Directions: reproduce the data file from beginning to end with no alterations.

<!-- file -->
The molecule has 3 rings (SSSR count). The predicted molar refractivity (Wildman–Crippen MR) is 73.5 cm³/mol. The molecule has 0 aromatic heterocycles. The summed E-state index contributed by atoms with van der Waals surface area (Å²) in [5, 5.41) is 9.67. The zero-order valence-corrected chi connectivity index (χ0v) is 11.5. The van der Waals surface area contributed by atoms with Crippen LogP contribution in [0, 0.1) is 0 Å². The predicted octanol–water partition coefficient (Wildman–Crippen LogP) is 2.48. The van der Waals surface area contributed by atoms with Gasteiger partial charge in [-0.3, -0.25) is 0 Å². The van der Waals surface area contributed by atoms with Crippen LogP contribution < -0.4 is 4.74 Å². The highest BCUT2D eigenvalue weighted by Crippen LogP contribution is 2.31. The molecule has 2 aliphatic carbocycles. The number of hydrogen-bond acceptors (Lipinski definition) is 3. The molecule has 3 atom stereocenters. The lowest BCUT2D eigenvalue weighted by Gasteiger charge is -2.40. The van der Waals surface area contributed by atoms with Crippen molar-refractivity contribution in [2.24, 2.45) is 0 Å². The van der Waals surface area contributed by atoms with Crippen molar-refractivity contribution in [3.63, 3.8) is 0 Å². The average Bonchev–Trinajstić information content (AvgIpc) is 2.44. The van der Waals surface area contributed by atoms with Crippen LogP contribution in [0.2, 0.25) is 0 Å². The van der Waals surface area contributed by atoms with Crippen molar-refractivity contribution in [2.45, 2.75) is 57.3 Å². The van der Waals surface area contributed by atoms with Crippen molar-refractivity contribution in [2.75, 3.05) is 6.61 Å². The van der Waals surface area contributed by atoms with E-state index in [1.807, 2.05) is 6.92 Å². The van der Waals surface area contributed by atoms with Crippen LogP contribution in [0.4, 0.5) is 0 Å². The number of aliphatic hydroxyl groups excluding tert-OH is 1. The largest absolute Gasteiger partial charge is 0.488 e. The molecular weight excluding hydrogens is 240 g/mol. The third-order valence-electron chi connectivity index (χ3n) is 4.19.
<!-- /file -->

The molecule has 3 rings (SSSR count). The predicted molar refractivity (Wildman–Crippen MR) is 73.5 cm³/mol. The molecule has 0 aromatic heterocycles. The summed E-state index contributed by atoms with van der Waals surface area (Å²) in [5, 5.41) is 9.67. The zero-order valence-corrected chi connectivity index (χ0v) is 11.5. The van der Waals surface area contributed by atoms with Crippen LogP contribution in [0, 0.1) is 0 Å². The predicted octanol–water partition coefficient (Wildman–Crippen LogP) is 2.48. The van der Waals surface area contributed by atoms with Gasteiger partial charge in [-0.3, -0.25) is 0 Å². The van der Waals surface area contributed by atoms with Crippen LogP contribution < -0.4 is 4.74 Å². The highest BCUT2D eigenvalue weighted by Crippen LogP contribution is 2.31. The molecule has 2 aliphatic carbocycles. The number of hydrogen-bond acceptors (Lipinski definition) is 3. The molecule has 3 atom stereocenters. The lowest BCUT2D eigenvalue weighted by Gasteiger charge is -2.40. The van der Waals surface area contributed by atoms with Crippen molar-refractivity contribution in [2.24, 2.45) is 0 Å². The van der Waals surface area contributed by atoms with Crippen molar-refractivity contribution in [3.63, 3.8) is 0 Å². The average Bonchev–Trinajstić information content (AvgIpc) is 2.44. The van der Waals surface area contributed by atoms with Crippen LogP contribution in [0.2, 0.25) is 0 Å². The van der Waals surface area contributed by atoms with Crippen molar-refractivity contribution in [2.45, 2.75) is 57.3 Å². The van der Waals surface area contributed by atoms with Crippen molar-refractivity contribution in [2.75, 3.05) is 6.61 Å². The van der Waals surface area contributed by atoms with E-state index in [1.807, 2.05) is 6.92 Å². The van der Waals surface area contributed by atoms with Crippen LogP contribution in [0.4, 0.5) is 0 Å². The number of aliphatic hydroxyl groups excluding tert-OH is 1. The largest absolute Gasteiger partial charge is 0.488 e. The molecular weight excluding hydrogens is 240 g/mol. The third-order valence-electron chi connectivity index (χ3n) is 4.19.